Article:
Since 2014, Eastern Kentucky University has been a tobacco and vape free campus since 2014. However, vape clouds continue to pop-up around campus despite these policies.

According to the EKU Tobacco Free policy passed in 2014, “If someone is seen vaping on campus, that person can be asked to leave the school or could get a $25 fine for breaking the tobacco free campus rule.” 

EKU remained open to vaping and smoking until 2013, with designated areas set aside for smoking.

“There was a committee made in 2013 called tobacco free committee and vape free committee,” said Bryan Makinen; executive director of public safety and risk management. “The school has the students, faculty and staff support to help this movement.”

“We want students that go to school to follow the rules and we don’t want to write the ticket, but if we need to, we will,” Makinen said.

Makinen said that EKU imposes a $25 fine for individuals caught vaping on campus, but most of the time the students get an initial warning. Some students, however, are willing to pay the fine if they get caught.

Freshman Dakota Hall, undeclared and a Chicago native, said, “I would pay the fines but I would still vape, but I would be respectful about it.”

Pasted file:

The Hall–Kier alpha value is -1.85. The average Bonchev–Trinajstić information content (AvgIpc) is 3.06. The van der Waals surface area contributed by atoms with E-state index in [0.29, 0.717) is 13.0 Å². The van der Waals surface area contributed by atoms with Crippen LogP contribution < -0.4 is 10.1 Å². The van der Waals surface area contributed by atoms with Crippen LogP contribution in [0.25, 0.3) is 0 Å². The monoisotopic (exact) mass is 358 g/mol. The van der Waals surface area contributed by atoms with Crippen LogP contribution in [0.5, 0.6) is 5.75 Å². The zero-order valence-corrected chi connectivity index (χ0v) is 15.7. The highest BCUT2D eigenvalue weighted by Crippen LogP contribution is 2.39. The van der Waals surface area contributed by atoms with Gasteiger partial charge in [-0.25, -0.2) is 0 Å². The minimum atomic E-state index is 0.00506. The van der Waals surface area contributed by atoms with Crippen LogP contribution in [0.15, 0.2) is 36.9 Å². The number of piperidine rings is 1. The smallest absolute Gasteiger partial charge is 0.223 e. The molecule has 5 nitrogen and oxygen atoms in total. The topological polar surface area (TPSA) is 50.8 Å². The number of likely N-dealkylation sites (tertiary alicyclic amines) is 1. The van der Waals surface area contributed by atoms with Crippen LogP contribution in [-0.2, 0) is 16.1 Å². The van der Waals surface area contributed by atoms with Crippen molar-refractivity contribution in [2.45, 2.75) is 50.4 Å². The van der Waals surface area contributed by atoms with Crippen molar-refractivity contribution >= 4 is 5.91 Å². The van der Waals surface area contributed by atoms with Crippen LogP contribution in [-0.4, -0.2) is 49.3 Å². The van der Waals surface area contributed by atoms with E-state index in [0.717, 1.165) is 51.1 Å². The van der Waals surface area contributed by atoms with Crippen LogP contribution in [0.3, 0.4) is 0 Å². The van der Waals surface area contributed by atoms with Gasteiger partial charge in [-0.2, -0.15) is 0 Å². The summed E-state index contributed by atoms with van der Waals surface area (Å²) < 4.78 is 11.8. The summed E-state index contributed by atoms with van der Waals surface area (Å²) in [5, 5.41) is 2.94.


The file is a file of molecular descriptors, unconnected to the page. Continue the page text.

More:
Makinen describes the most common response he receives from students who breach the vape-free policy as, “It’s my right, I can do whatever I want to my body.”

Research from the Food and Drug Administration shows that vaping does not help people quit smoking and actually shows that individuals who start vaping or use e cigarettes to stop smoking traditional ones are more likely to use both. 

“I think it’s stupid. It’s supposed to be for people that are addicted to cigarettes and other stuff,” said, Luke Kodak, a freshman homeland security major from Silver Spring, Maryland.

Describing his reason for vaping, Hall said, “I vape to relieve stress. College is a very stressful place, and vaping helps me relieve that stress.”

Truth Initiative, the largest nonprofit organization to combat smoking, published a study in 2018 where a sample of over 13,000+ individuals within the ages of 15 to 34 was asked if they used JUUL.

According to Truth Initiative, “The data shows that 11.2 percent of the 18- to 21-year-olds reported ever using JUUL.”

Concerning reports of lung damage in vape users, the CDC posted on their website, “As of November 13, 2019, 2,172 cases of e-cigarette, or vaping, product use associated lung injury (EVALI) have been reported to CDC.”

According to the CDC, “Forty-two  deaths in 24 states,” have occurred due to vaping.

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